Ron, I think your intentions in your post (above) are right-headed. However citing 1 sentence in isolation out of the entire item #11 and the other items before it yields a mis-leading interpretation of how it can be read. If not mis-leading, it is a singular interpretation and fails to consider the full context of item #11 and surrounding items. Some people - perhaps looking to find a way to object to the entire initiative - have latched onto your comments which focuses on that one sentence and the notions of 'full disclosure' and 'no conflict of interest'.

I believe you know it is not advisable to take things out of context. Pulling one sentence out of context liables it to many different interpretations made possible without the benefit of context.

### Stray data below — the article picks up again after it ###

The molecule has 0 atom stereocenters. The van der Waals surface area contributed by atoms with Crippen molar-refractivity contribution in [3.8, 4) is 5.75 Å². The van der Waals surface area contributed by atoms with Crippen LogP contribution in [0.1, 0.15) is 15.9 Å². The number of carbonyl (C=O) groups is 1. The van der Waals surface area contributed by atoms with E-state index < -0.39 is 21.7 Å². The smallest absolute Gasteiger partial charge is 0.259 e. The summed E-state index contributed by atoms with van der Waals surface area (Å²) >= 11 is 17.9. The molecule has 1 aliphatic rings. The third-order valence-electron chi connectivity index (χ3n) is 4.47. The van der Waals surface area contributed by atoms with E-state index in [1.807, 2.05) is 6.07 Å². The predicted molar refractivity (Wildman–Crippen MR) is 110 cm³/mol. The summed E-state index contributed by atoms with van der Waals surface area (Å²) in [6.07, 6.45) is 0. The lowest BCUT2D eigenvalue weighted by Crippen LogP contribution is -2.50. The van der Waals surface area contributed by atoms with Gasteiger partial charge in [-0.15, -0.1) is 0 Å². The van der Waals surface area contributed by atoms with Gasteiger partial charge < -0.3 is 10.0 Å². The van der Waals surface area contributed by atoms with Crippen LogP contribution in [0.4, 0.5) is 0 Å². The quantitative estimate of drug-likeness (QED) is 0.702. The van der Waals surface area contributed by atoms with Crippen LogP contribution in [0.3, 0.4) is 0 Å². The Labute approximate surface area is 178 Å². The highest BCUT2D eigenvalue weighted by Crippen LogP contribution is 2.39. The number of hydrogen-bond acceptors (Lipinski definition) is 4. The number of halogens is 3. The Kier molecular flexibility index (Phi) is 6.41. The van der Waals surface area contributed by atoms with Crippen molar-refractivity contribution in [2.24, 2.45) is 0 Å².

First, some background stated in the AIAP document prior to item #11:

The essence of item #9:

This is followed by examples. Member publications or contributors writing for member publications will not and do not engage in conflicts of interest.

Item #11 is about acknowledging that relationships exist between members of the press on the one hand and designers, manufacturers, dealers and distributors on the other. Item #11 speaks openly about the positive value such relationships can yield in getting information to readers.